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Unilateral agenesis of the pulmonary artery (UAPA) in an adult
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  1. Rama Krishna Narra,
  2. Manisha Annareddy,
  3. Revanth Janam and
  4. Shaheen Syed
  1. Department of Radiodiagnosis, Katuri Medical College and Hospital, Guntur, Andhra Pradesh, India
  1. Correspondence to Dr Rama Krishna Narra; narra.ramki29{at}gmail.com

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Description

A man in his late 40s presented with complaints of non-radiating, dull aching chest pain that were non-aggravating on exertion and associated with palpitations. He had no history of fever, dyspnoea, weight loss, pedal oedema, night sweat or loss of appetite. No history of similar complaints in the past. Family history was negative. Vital signs were within normal limits: respiratory rate of 19 breaths per minute, heart rate of 102 beats per minute, blood pressure of 118/76 mm Hg, oxygen saturation of 92% at room air and temperature of 98.6 degrees Fahrenheit. On auscultation, breath sounds were normal. Routine laboratory investigations performed were within normal limits (RBC 3.6×1011/L, haemoglobin 120 g/L, WBC 7.8×108/L, platelet count of 200×109/L, haematocrit 37 vol%, troponin I <30 ng/L and random blood glucose 110 mg%). The spirometric test showed the normal forced expiratory volume (FEV) of 2.66, normal forced vital capacity (FVC) of 3.34, normal forced expiratory flow of 3.58, normal FEV/FVC of 79.71 and normal peak expiratory flow rate of 8.57.

Chest radiograph (figure 1A,B) demonstrated reduced right lung volume, absent right hilar shadow, with hemidiaphragm elevation, ipsilateral mediastinal shift and hyperinflation of contralateral lung. CT scan of chest performed followed by CT pulmonary angiography (figure 2A–F) demonstrated absent right pulmonary artery, with numerous collaterals from an engorged tortuous bronchial artery, posterior intercostal arteries arising from descending thoracic aorta and branches from engorged subclavian artery. Reduced right lung volume and mediastinal shift towards right were noted. The main pulmonary artery appeared dilated (approximately 30 mm) suggestive of pulmonary hypertension.

Figure 1

Chest radiograph (A) and schematic diagram (B) demonstrating reduced right lung volume with shift of mediastinum to right and absent right hilar shadow with compensatory hyperinflation of left lung. Note the normal left hilum (black arrow).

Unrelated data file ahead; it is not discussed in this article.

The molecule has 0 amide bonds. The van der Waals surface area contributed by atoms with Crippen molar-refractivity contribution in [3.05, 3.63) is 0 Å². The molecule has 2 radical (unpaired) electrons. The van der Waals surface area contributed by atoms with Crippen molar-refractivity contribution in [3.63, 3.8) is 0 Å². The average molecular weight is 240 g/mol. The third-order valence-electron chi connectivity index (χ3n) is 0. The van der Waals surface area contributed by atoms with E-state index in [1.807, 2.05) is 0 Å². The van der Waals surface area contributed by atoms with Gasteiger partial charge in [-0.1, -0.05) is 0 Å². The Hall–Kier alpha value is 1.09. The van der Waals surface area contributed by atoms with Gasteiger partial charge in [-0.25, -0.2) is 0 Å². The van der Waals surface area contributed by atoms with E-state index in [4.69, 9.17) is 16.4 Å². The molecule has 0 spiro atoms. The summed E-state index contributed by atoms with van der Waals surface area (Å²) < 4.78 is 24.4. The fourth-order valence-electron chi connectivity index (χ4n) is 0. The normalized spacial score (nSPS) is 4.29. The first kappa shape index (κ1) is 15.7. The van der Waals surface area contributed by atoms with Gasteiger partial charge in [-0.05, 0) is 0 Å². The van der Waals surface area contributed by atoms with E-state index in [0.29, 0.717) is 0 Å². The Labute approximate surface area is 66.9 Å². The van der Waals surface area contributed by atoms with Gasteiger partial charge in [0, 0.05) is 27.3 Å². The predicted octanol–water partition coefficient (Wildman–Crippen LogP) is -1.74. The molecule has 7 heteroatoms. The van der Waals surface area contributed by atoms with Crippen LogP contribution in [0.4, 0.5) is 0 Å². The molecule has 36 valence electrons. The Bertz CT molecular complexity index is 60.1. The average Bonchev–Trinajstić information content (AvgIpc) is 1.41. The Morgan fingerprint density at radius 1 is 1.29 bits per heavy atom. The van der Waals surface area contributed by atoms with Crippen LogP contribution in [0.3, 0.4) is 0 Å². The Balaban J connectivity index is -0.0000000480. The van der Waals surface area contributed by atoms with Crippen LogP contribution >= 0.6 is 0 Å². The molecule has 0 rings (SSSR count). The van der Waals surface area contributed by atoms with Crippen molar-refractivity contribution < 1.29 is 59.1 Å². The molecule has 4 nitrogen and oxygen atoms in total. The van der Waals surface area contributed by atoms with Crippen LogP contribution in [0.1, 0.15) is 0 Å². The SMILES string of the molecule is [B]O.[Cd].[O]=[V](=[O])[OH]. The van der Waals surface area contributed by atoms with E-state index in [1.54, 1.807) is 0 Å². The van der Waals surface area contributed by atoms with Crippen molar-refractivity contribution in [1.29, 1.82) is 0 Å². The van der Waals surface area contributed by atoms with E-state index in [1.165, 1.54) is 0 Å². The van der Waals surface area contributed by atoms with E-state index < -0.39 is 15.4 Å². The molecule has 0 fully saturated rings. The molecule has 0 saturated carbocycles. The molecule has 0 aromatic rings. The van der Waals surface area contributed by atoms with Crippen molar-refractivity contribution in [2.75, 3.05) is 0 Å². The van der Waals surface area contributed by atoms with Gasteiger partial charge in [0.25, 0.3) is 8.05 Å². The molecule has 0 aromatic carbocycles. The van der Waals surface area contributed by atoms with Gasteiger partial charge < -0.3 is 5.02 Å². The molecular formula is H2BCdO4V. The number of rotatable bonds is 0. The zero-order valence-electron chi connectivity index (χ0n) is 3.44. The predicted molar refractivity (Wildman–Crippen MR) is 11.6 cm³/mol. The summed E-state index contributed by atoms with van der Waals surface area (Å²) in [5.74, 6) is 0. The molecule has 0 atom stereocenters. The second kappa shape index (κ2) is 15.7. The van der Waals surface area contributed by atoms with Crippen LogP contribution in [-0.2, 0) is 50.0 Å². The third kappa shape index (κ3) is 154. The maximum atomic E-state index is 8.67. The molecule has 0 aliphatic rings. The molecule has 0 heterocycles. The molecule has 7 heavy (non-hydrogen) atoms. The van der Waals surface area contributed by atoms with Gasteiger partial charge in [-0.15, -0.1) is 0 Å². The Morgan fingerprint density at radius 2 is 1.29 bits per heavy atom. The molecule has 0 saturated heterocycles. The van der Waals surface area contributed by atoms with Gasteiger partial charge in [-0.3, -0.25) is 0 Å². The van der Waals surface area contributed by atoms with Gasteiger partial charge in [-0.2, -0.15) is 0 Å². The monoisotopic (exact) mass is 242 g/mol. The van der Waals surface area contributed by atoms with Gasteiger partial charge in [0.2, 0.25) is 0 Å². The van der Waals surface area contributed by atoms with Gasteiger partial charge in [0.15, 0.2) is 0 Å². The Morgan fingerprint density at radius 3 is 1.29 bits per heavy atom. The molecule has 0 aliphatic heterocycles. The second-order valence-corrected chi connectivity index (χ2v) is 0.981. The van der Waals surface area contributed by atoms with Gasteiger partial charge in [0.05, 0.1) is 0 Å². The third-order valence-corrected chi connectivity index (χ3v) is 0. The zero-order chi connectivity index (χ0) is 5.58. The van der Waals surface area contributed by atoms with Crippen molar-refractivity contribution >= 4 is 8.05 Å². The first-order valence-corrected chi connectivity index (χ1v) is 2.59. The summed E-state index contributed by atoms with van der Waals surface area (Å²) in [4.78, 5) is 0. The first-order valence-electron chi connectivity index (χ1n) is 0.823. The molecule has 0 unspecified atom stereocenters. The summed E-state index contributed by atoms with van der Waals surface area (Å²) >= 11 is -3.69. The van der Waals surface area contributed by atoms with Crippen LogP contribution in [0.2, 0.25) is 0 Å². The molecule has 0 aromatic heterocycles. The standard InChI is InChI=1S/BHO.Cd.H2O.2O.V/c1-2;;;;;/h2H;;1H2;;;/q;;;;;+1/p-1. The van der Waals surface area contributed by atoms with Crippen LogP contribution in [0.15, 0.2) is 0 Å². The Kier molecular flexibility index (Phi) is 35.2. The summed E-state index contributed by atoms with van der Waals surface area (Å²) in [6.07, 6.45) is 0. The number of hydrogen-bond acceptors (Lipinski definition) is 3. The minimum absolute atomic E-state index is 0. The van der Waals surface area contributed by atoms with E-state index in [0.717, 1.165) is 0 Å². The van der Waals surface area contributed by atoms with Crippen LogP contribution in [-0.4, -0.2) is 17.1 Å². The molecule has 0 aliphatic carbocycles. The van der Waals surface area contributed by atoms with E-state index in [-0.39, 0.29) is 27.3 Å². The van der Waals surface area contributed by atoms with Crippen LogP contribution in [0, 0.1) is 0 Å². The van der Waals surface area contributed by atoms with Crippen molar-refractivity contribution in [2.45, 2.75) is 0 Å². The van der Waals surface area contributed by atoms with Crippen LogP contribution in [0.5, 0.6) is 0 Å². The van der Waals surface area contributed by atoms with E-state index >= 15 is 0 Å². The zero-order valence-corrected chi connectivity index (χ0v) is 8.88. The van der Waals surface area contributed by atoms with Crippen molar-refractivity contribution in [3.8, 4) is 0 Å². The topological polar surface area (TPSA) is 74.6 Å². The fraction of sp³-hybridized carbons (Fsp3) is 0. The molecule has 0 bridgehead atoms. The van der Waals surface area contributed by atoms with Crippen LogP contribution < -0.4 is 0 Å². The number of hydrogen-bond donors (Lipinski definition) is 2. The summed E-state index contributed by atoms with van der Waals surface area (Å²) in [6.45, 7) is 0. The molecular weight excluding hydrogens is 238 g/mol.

Figure 2

Axial maximum intensity projection image (A) and schematic diagram (B) of the chest at pulmonary artery level demonstrating absent right pulmonary artery with reduced right lung volume and mediastinal shift to right. Note the absence of right hilar vessels and presence of prominent tortuous collateral circulation from right posterior intercostal arteries (short arrow) and right bronchial artery (long arrow). Coronal maximum intensity projection image (C) and schematic diagram (D) of pulmonary angiogram demonstrating prominent tortuous right bronchial artery (black arrow) and prominent right subclavian artery (asterisk). 3D volume rendered (surface-shaded display)-computed tomographic image (E) and schematic diagram (F) demonstrating absent right pulmonary artery with extensive collaterals in right hemithorax. Note arch of aorta (long white arrow), main pulmonary artery (short white arrow) and left pulmonary artery with hilar vessels (curved arrow).

The radiological features were consistent with the absence of the right pulmonary artery. The patient is treated for pulmonary hypertension with tablet warfarin 5 mg and tablet bosentan (an endothelin receptor antagonist) 32 mg and advised for follow-up. On follow-up, after 1 month significant improvement in the clinical symptoms was noted.